Kristin Watkins & Paul Garrahan
Community colleges have more capacity to affect social change in our country than any other public institution. They provide a path to a college degree (the single most important determinant for economic prosperity and good health) to the largest group of people who wouldn’t otherwise have access to it. But they receive a tiny amount of philanthropic resources relative to elite higher ed institutions. If we want to change that, we must be champions of opportunity.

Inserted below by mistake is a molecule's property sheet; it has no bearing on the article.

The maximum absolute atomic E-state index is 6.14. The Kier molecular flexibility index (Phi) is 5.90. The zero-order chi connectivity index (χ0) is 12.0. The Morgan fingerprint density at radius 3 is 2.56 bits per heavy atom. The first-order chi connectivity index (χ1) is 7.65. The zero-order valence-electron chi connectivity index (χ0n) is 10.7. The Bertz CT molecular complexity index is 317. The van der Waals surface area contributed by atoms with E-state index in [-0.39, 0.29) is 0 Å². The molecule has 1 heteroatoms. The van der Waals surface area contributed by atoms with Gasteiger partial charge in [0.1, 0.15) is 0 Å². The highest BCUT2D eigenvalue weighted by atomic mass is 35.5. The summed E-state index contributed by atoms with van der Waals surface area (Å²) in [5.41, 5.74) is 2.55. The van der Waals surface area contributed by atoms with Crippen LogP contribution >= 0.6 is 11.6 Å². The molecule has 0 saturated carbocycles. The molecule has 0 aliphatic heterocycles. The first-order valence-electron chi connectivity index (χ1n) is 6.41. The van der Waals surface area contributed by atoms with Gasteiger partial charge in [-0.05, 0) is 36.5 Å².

I worked at PCC for 16 years. For half that time I served as the Associate Vice President for College Advancement and the Executive Officer of the PCC Foundation. Working with PCC President Preston Pulliams and the Foundation Board, we elevated the role of private philanthropy and significantly increased its impact on students. I was integrally involved in the creation of the Future Connect program — a public-private partnership supporting first-generation college students in the Portland area. Nearly 10 years after its creation, Future Connect is still going strong and has supported 2,700 students. As I reflect on my career, Future Connect is undoubtedly one of my proudest accomplishment.